4. Ah yes, the good old days. When I started querying, at first I got form rejections. Over time, I started getting the nicer, more personal ones, so I knew at least that my writing had improved. Then, all the rejections (and I’m talking thirty or more) were saying the same thing. Nice writing, love the voice, don’t know where we’d put it on the shelf. That’s when I started looking at indie publishing.

    While I studied and learned everything I could about self-publishing, I was still sending querries and getting rejections. What finally made me take the SP leap was all the contest finals I was getting and realizing that people really loved what I was writing. I also realized that for all the time I was investing in rewriting my query letter, researching agents and editors, and honing the dreaded synopsis, I was wasting precious time. I figured even if I did get that magical “Yes” from an agent, it would be another two years before I would have a contract and a book on the shelves. Call me impatient, but that’s time I’d rather be moving forward and getting my work out to the masses and finally making money writing. I was watching a ton of other people be successful, and I wanted in. For me the prestige of being published was not my goal. Making a living at writing and sharing “Exraordinary stories of an average teenage life”, was.

    SP is very hard work and I’m still learning so much, but I’m excited every day because I’m working for myself, earning money (enough to buy lunch and a new pair of shoes LOL), and I’m in control of my end product. That independence is worth the hard work for me. I also love that I’m getting wonderful reviews and that people are getting to enjoy stories that might never have seen the light of day. I also feel a sense of satisfaction (smug as it may be), that I’m not having to share my profits with an agent and a publisher who will treat me as if I’m working for them. I believe those relationships should be a partnership and should share equally in the profits. Until that happens, I think many more people will jump off the query-go-round and go indie.

    Whatever path you choose, rejection is an inherent part of the publishing business. My only advice is not to take it personally and to keep working hard. Somewhere along the way, your dreams will manifest if you stay focused on the end game. Thick skin and fast fingers, my friend! Hang in there.

    1. I’m still not sure why it takes so long to hit the bookshelves. With all the technology out there it seems like the process should be quicker.

  5. I hear ya sisters! I recently had a contest judge tell me my writing was fluff. She/He said they hated everything about my ms, that I should figure out what the romance genre is and when I do I should rewrite my whole story. The score was the lowest I’ve ever received. For the record, there were two other judges- their comments were nicer and their scores higher. But I couldn’t let those hurtful comments go. So I wallowed. A lot. But by the third week, I’d had enough of my pity party. I love to write. It’s what I do. And maybe my writing does stink, but, at the very least, I still have the passion of a great writer. Just for giggles, I wrote down a cheesy fan fiction story I’ve had bouncing around in my head for a while. I posted four chapters, got over 1,000 hits and received some nice reviews. It felt good and most importantly, writing was fun again. I’ve been trying so hard to get this one story published, I forgot why I started writing in the first place.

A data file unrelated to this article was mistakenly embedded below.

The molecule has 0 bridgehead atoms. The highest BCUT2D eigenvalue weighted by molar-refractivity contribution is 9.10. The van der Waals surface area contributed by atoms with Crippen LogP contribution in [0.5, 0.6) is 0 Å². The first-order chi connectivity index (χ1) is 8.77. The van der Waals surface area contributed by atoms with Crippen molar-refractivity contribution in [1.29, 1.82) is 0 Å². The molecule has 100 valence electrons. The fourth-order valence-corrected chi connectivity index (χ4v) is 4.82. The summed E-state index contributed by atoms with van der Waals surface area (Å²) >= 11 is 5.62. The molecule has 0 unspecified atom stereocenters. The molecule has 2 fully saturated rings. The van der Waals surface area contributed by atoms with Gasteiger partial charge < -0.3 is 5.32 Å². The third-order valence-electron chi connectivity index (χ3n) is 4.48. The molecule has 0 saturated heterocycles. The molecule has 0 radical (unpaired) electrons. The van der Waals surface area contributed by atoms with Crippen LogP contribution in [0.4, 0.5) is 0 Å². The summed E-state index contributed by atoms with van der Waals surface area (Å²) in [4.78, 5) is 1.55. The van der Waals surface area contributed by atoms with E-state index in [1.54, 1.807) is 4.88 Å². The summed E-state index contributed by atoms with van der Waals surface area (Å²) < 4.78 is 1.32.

Rejection hurts, no doubt about it, but it’s inevitable in this business. Having a sense of humor helps, too. My husband reminded me of a couple of quotes from Monty Python and the Holy Grail..”It’s merely a flesh wound” and “I’m not dead yet!” Hey, maybe we can print that on those jackets 🙂

  6. I’m sorry about your rejection letter, Jamie. I used to send out “revenge queries”. The day I got a rejection, I would send out two more queries to different agents to make myself feel better. Don’t give up!

  7. I got rejected via phone…sorry, I just don’t think I’m the agent for you…”you really don’t need me,” he said. Then, 3 months later he called me back and signed me that day.

  8. When I got my first rejection, I was thrilled! No, I’m not a masochist or glutton for punishment. But having a rejection meant that I had . . . something to reject! In other words, I had written a novel. A complete novel, and at that time my dream was just to finish. The dream of publication was a bit farther off (and still eludes me temporarily — shaking fist!). Now, though, rejections kind of suck, even though I’ve never gotten a mean one 🙂

  9. I got two rejection emails the same day; the first one said my writing flowed beautifully and my writting was very commercial and would be saleable (great, you would think) then came the big BUT they weren’t making an offer at this time. The second rejection (about the same material) said I needed to go to school to learn how to write! Go figure. I guess writing is truly subjective. Hang in there Jamie … one of these days you will get a yes, but you can’t get that yes if you don’t keep submitting your work.

    1. I hope you requeried that agent! The worst kinds of rejction are the ones that are so close you can taste success

  10. Susannah, I think that is a great way to look at it, when you have a finished manuscript, then you have achieved something that many people dream of but few are able to complete. Yay, us! Every word written brings us closer to our goals, whatever they might be. Great post, Jaimie!